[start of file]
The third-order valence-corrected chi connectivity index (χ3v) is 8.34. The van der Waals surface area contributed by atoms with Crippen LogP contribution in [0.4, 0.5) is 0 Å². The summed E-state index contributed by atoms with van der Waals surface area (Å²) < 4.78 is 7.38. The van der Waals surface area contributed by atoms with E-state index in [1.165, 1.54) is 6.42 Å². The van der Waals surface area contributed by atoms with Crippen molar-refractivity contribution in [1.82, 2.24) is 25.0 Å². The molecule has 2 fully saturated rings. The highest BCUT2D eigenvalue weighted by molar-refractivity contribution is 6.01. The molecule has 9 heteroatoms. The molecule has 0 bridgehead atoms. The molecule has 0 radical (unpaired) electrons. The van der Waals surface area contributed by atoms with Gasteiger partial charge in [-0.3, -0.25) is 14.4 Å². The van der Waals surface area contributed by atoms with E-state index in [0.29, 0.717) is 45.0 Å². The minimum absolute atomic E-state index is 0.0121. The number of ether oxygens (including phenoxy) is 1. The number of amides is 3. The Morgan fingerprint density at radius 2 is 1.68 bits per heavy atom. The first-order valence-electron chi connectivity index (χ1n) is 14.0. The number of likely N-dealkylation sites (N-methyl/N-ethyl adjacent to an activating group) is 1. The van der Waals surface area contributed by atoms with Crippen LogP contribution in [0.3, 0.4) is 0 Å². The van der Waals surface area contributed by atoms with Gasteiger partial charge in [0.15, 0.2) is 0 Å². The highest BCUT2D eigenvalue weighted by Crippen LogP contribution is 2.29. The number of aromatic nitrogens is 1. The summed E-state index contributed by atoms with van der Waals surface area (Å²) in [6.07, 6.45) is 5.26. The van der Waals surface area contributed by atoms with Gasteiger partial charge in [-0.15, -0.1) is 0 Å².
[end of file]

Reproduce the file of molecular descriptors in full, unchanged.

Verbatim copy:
The third-order valence-corrected chi connectivity index (χ3v) is 8.34. The van der Waals surface area contributed by atoms with Crippen LogP contribution in [0.4, 0.5) is 0 Å². The summed E-state index contributed by atoms with van der Waals surface area (Å²) < 4.78 is 7.38. The van der Waals surface area contributed by atoms with E-state index in [1.165, 1.54) is 6.42 Å². The van der Waals surface area contributed by atoms with Crippen molar-refractivity contribution in [1.82, 2.24) is 25.0 Å². The molecule has 2 fully saturated rings. The highest BCUT2D eigenvalue weighted by molar-refractivity contribution is 6.01. The molecule has 9 heteroatoms. The molecule has 0 bridgehead atoms. The molecule has 0 radical (unpaired) electrons. The van der Waals surface area contributed by atoms with Gasteiger partial charge in [-0.3, -0.25) is 14.4 Å². The van der Waals surface area contributed by atoms with E-state index in [0.29, 0.717) is 45.0 Å². The minimum absolute atomic E-state index is 0.0121. The number of ether oxygens (including phenoxy) is 1. The number of amides is 3. The Morgan fingerprint density at radius 2 is 1.68 bits per heavy atom. The first-order valence-electron chi connectivity index (χ1n) is 14.0. The number of likely N-dealkylation sites (N-methyl/N-ethyl adjacent to an activating group) is 1. The van der Waals surface area contributed by atoms with Crippen LogP contribution in [0.3, 0.4) is 0 Å². The van der Waals surface area contributed by atoms with Gasteiger partial charge in [0.15, 0.2) is 0 Å². The highest BCUT2D eigenvalue weighted by Crippen LogP contribution is 2.29. The number of aromatic nitrogens is 1. The summed E-state index contributed by atoms with van der Waals surface area (Å²) in [6.07, 6.45) is 5.26. The van der Waals surface area contributed by atoms with Gasteiger partial charge in [-0.15, -0.1) is 0 Å².